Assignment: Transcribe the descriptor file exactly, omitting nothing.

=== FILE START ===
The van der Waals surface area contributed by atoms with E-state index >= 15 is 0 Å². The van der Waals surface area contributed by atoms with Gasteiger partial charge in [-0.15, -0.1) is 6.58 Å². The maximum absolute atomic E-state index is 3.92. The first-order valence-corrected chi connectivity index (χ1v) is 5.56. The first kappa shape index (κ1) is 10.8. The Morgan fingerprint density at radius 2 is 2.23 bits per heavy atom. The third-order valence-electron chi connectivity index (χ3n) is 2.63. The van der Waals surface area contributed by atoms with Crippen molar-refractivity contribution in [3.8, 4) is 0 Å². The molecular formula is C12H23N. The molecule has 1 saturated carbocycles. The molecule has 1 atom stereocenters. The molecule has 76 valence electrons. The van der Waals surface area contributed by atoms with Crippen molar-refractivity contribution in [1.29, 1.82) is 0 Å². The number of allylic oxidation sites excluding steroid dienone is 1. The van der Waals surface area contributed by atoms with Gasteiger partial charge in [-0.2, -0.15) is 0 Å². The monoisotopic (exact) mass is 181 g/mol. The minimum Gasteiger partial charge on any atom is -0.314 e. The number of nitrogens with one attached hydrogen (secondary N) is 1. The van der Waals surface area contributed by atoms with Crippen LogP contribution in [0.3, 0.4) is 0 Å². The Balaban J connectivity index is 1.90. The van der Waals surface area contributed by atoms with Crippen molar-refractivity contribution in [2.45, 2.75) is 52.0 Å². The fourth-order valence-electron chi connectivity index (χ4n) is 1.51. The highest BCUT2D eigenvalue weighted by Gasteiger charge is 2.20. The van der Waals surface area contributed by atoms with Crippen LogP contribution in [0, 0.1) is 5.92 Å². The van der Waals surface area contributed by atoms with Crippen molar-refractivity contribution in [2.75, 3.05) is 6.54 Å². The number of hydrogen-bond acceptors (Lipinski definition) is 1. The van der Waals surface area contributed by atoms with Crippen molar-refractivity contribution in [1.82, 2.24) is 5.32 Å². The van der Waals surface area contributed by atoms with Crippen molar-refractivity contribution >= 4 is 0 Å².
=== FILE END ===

The van der Waals surface area contributed by atoms with E-state index >= 15 is 0 Å². The van der Waals surface area contributed by atoms with Gasteiger partial charge in [-0.15, -0.1) is 6.58 Å². The maximum absolute atomic E-state index is 3.92. The first-order valence-corrected chi connectivity index (χ1v) is 5.56. The first kappa shape index (κ1) is 10.8. The Morgan fingerprint density at radius 2 is 2.23 bits per heavy atom. The third-order valence-electron chi connectivity index (χ3n) is 2.63. The van der Waals surface area contributed by atoms with Crippen molar-refractivity contribution in [3.8, 4) is 0 Å². The molecular formula is C12H23N. The molecule has 1 saturated carbocycles. The molecule has 1 atom stereocenters. The molecule has 76 valence electrons. The van der Waals surface area contributed by atoms with Crippen molar-refractivity contribution in [1.29, 1.82) is 0 Å². The number of allylic oxidation sites excluding steroid dienone is 1. The van der Waals surface area contributed by atoms with Gasteiger partial charge in [-0.2, -0.15) is 0 Å². The monoisotopic (exact) mass is 181 g/mol. The minimum Gasteiger partial charge on any atom is -0.314 e. The number of nitrogens with one attached hydrogen (secondary N) is 1. The van der Waals surface area contributed by atoms with Crippen LogP contribution in [0.3, 0.4) is 0 Å². The Balaban J connectivity index is 1.90. The van der Waals surface area contributed by atoms with Crippen molar-refractivity contribution in [2.45, 2.75) is 52.0 Å². The fourth-order valence-electron chi connectivity index (χ4n) is 1.51. The highest BCUT2D eigenvalue weighted by Gasteiger charge is 2.20. The van der Waals surface area contributed by atoms with Crippen LogP contribution in [0, 0.1) is 5.92 Å². The van der Waals surface area contributed by atoms with Crippen molar-refractivity contribution in [2.75, 3.05) is 6.54 Å². The number of hydrogen-bond acceptors (Lipinski definition) is 1. The van der Waals surface area contributed by atoms with Crippen molar-refractivity contribution in [1.82, 2.24) is 5.32 Å². The van der Waals surface area contributed by atoms with Crippen molar-refractivity contribution >= 4 is 0 Å².